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INTERVIEW: Johhnie Tate

Culture and Community at Yard Sale Pizza

The idea for Yard Sale Pizza was cooked up in a hand-built oven, from a Hackney back yard. Driven by the ambition to create a new kind of neighbourhood pizza delivery business, they opened their first site in 2014, and Land of Plenty have been with them from day one, on the journey to create the brand that’s so familiar across North, East, and now South, London.

Yard Sale does more than most with their pizza – supplying pies for local PTA meetings, hosting cooking training events alongside local charities, and collaborating with some of London’s most loved eateries and people: community thinking is seen in everything they put out there. We sat down with co-founder Johnnie Tate, to ask about how the Yard Sale brand, and they way they think about what they do in front of, and behind that counter, has situated them as one of London’s favourite pizza joints – with eleven shops and counting – and their aspirations to become the nation’s favourite pizza delivery service.


LOP: Thanks for making time Johnnie! Let’s dive in: on your website, it says you’ll always be local at heart. What does that mean in practice, and how have you baked that in (scuse the pun!) to things as you’ve grown?

JT: When we started out we thought there’s three keys to success; one was having an amazing quality product – better than the competition. Two was having an amazing quality brand and marketing function. Again, that was a notch above the competition. And then three was having an amazing team of people, and looking after that team of people and motivating them to provide amazing products and service. We’ve focused on those three things equally, which is where we are today. For us, it was all about working with local people: all of our drivers, all our front of house teams, the vast majority of those are young local people. And that’s still very much the case, even as we go to open our eleventh shop. It’s probably more convenient to order food through a delivery app, but I think people appreciate the fact that we’re an independent business, and have our own delivery fleet, which is very rare these days. Working with Land of Plenty early on, we thought a lot about who we are, and we always talked about the idea of being the ‘go to local neighbourhood pizza joint’. And, to this day, we still always focus our thinking around that idea. At one point, after opening the first shop we asked ourselves, do we want to go to central London and open a big, shiny restaurant? We realised no, that’s not us, we’re in neighbourhoods, in the local delivery space and we have built a relationship with our community and have lots of happy returning customers, which is key to any success we may feel. Each shop is tuned into its specific location. The decisions we make on each shopfront and interiors are based on what is going on in the surrounding area and the vibe there. So some are a little bit smarter or a bit younger. Each shop we want to feel has its own thing that belongs to the local neighbourhoods.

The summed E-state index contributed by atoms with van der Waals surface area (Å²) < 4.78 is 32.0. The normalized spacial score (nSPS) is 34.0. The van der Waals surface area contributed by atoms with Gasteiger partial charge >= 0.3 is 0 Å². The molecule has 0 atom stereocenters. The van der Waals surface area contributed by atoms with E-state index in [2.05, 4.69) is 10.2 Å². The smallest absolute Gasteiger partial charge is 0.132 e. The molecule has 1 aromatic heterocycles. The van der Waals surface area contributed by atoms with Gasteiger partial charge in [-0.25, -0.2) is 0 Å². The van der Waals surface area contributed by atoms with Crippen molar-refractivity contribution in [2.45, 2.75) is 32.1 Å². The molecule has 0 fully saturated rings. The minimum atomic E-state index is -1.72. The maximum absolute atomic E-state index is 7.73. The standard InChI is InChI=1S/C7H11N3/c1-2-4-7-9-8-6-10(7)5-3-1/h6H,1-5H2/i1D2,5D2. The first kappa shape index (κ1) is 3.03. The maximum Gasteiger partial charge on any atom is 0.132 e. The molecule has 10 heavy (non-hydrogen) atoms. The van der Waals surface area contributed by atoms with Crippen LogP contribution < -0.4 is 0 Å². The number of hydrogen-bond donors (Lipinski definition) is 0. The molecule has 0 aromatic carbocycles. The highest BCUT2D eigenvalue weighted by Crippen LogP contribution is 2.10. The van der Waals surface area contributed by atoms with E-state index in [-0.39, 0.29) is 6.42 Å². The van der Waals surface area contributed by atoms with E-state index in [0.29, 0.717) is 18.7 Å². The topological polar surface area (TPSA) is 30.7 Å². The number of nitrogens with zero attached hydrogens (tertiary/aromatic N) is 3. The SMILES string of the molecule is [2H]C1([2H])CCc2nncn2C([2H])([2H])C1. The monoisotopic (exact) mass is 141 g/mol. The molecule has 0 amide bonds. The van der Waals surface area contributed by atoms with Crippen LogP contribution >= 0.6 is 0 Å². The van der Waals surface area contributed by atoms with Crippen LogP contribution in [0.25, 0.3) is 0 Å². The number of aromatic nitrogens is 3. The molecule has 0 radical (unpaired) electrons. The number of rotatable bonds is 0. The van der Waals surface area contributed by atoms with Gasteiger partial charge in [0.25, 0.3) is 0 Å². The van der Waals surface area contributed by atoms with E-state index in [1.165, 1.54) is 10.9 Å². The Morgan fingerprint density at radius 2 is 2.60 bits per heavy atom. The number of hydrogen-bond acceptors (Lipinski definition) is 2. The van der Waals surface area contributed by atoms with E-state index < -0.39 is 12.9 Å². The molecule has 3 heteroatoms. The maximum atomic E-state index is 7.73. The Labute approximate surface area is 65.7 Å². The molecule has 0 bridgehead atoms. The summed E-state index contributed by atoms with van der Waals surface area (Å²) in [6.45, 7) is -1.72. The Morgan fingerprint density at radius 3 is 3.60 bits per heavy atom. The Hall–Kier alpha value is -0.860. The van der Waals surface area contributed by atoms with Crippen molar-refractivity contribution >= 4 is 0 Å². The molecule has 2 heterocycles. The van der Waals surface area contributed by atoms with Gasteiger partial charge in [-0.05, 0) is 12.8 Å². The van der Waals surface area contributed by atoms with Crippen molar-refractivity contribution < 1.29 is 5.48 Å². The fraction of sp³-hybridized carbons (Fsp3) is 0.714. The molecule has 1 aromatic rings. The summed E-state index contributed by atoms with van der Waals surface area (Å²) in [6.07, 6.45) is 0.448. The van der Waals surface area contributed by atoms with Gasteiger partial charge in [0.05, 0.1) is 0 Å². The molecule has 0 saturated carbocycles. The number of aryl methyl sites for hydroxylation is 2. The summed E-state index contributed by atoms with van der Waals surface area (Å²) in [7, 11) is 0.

LOP: So thinking about how you present your spaces and your product to your audience has been key to maintaining that local community feel?

JT: When we were creating the brand with you guys at Land of Plenty, one of the things we talked a lot about is that we didn’t want to start looking like a chain and we wanted to have a bit of an ‘anti brand’ spirit. It was something we felt really strongly about. I like to think we’ve done a really good job of creating something that reflects this and doesn’t feel like a mini chain.

We didn’t want to be this shiny, hipster gentrifying sort of business. That’s always been something we were really conscious of. We’ve talked a lot about accessibility over the years and price has often been one of the first things we focus on. We always wanted to have a really good value entry level product that anyone can enjoy – this is why we try and keep our Margherita at as low a price point as possible. In terms of all the work we do on our brand, the design and marketing needed to not be too shiny, it needs to be family friendly, to appeal to older people, younger people, from all different communities and ethnicities. That’s been so important for us: from a business perspective we don’t want to pigeonhole ourselves into just one bracket. You want everyone to be able to enjoy what you do – we’ve made a big effort to get to know people and get to know our local residents. For us this is key when creating something that ‘s accessible to all. Land of Plenty helped us build the brand to what it is today. We went slow and it has been challenging to get to where we are now – we had a lot of inflection points and changes in directions. But I think those conversations around accessibility and authenticity were very important early on. I was really, really wary of trying to create something too quickly, that began to feel corporate – you know, just make a design deck and plaster it over everything. You see a lot of businesses do that and it always makes me a little bit uncomfortable, because it feels like it’s all been put together too quickly. We’re sort of slow and steady with it. And sometimes I think less was more.